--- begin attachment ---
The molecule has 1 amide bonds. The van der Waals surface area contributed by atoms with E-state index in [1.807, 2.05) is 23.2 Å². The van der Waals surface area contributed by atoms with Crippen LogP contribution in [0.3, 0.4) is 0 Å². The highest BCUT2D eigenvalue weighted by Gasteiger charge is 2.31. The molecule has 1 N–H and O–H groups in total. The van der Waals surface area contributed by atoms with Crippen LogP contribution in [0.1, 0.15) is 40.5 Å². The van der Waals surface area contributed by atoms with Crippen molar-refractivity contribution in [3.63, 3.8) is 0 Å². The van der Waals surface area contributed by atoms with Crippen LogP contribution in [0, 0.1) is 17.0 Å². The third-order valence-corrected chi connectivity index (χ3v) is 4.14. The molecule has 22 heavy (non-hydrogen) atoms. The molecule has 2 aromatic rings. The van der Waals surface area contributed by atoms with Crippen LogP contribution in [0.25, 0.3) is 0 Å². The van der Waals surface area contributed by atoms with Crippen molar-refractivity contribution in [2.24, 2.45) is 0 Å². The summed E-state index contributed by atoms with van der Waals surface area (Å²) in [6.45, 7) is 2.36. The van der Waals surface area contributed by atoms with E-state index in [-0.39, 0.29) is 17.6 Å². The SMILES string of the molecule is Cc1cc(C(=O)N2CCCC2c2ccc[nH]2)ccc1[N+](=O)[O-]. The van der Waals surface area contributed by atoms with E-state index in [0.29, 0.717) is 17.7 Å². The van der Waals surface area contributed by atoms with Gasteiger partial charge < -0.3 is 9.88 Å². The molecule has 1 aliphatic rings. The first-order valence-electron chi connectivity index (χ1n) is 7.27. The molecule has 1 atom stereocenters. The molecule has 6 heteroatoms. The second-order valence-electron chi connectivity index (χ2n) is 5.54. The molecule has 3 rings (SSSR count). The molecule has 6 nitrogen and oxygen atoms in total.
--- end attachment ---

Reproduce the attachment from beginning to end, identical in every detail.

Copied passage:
The molecule has 1 amide bonds. The van der Waals surface area contributed by atoms with E-state index in [1.807, 2.05) is 23.2 Å². The van der Waals surface area contributed by atoms with Crippen LogP contribution in [0.3, 0.4) is 0 Å². The highest BCUT2D eigenvalue weighted by Gasteiger charge is 2.31. The molecule has 1 N–H and O–H groups in total. The van der Waals surface area contributed by atoms with Crippen LogP contribution in [0.1, 0.15) is 40.5 Å². The van der Waals surface area contributed by atoms with Crippen molar-refractivity contribution in [3.63, 3.8) is 0 Å². The van der Waals surface area contributed by atoms with Crippen LogP contribution in [0, 0.1) is 17.0 Å². The third-order valence-corrected chi connectivity index (χ3v) is 4.14. The molecule has 22 heavy (non-hydrogen) atoms. The molecule has 2 aromatic rings. The van der Waals surface area contributed by atoms with Crippen LogP contribution in [0.25, 0.3) is 0 Å². The van der Waals surface area contributed by atoms with Crippen molar-refractivity contribution in [2.24, 2.45) is 0 Å². The summed E-state index contributed by atoms with van der Waals surface area (Å²) in [6.45, 7) is 2.36. The van der Waals surface area contributed by atoms with E-state index in [-0.39, 0.29) is 17.6 Å². The SMILES string of the molecule is Cc1cc(C(=O)N2CCCC2c2ccc[nH]2)ccc1[N+](=O)[O-]. The van der Waals surface area contributed by atoms with E-state index in [0.29, 0.717) is 17.7 Å². The van der Waals surface area contributed by atoms with Gasteiger partial charge < -0.3 is 9.88 Å². The molecule has 1 aliphatic rings. The first-order valence-electron chi connectivity index (χ1n) is 7.27. The molecule has 1 atom stereocenters. The molecule has 6 heteroatoms. The second-order valence-electron chi connectivity index (χ2n) is 5.54. The molecule has 3 rings (SSSR count). The molecule has 6 nitrogen and oxygen atoms in total.